Brooks warned, “If nothing more is done soon, based on the rate of Asian carp movement up the two rivers, the fate of the remaining 11 reservoirs will soon follow that of Kentucky and Barkley lakes.”
Professional angler Mark Menendez of Paducah asked the room to call their local representatives to help find solutions to control Asian carp.
Mark Gaikowski, of the USGS, agreed that harvesting the fish is one part of the puzzle, but science could be another.
By 2019, the USGS, along with US Fish and Wildlife, the Army Corp of Engineers and the University of Minnesota, Fish and Guidance Systems plan to implement a bioacoustical fish fence at Barkley Lock and Dam. The $2.5 million project will be monitored for three years.
Gaikowski told WKMS that commercial fishing and acoustic deterrent approach the Asian carp problem from two different angles. “Commercial fishing is removing the adult fish from the population. The acoustic deterrent is stopping the fish from moving into or continuing to expand into a system,” Gaikowski said.
“If you integrate commercial fishing and remove the adults and also incorporate a deterrent system or barriers to the fish movement you have different slices at that overall population,” he said.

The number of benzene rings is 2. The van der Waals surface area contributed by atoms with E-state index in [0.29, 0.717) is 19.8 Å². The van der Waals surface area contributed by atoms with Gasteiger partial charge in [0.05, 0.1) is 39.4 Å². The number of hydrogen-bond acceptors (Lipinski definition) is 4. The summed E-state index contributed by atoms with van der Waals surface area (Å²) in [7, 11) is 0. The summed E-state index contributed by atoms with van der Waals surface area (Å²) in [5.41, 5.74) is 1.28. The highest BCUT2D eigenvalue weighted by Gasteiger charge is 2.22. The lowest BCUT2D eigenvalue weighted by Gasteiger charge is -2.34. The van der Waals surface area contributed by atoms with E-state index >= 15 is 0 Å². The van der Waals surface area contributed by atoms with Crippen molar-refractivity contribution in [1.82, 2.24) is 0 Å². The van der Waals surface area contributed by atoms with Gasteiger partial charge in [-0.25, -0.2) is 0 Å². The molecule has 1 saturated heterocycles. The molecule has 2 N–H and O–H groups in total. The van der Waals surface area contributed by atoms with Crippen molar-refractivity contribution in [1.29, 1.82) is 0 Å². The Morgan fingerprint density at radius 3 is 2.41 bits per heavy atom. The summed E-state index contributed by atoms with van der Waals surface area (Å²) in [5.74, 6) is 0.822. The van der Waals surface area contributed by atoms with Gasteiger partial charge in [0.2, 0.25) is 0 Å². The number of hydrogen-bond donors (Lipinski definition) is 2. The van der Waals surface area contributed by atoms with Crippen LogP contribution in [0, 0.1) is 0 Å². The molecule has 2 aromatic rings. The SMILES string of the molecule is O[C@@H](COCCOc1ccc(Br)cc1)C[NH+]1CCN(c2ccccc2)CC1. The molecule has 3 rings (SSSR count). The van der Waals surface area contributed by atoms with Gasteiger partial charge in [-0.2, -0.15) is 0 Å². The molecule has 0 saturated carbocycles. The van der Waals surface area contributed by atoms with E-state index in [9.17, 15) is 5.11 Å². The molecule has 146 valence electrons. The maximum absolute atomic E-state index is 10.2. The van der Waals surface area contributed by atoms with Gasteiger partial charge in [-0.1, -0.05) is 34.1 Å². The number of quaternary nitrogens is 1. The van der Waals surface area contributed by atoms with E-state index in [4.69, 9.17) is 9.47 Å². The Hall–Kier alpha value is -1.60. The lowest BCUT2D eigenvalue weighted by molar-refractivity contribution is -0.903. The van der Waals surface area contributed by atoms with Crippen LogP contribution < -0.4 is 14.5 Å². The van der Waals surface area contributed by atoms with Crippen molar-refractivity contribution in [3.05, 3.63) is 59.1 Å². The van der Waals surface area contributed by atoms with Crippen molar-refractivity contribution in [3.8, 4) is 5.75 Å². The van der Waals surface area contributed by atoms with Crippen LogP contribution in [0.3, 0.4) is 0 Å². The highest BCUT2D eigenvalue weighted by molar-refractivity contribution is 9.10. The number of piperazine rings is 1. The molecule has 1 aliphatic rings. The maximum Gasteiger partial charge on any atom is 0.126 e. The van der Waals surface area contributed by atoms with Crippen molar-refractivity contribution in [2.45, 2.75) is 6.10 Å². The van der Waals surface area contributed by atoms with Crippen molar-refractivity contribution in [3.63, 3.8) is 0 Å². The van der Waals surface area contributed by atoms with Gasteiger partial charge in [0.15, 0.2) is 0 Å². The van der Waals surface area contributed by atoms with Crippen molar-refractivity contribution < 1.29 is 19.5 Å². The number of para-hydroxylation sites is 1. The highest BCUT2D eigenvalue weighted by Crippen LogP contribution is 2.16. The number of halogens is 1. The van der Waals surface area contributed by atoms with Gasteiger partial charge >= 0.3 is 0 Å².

Kentucky Lake Convention and Visitors Bureau Executive Director Randy Newcomb said that Asian carp has diminished the region’s status as a world-class Bass and Crappie fishing tournament destination.
“Tourism in Kentucky generates an economic impact of $15 billion dollars annually,” Newcomb said. In the western lakes and rivers region, which is a 15 county region around Kentucky and Barkley lakes, Newcomb said tourism generates around $1 billion each year and supports 12,000 Kentucky jobs.
“Although these numbers are strong, this industry is fragile,” Newcomb said. “Prospective visitors including fisherman and fishing tournaments have options in other states and the competition with those states is intense.”
Newcomb said that Fishing League Worldwide holds more than 300 bass tournaments around the world. This year 17 of those were held in Kentucky with eleven of them on Kentucky Lake and Lake Barkley.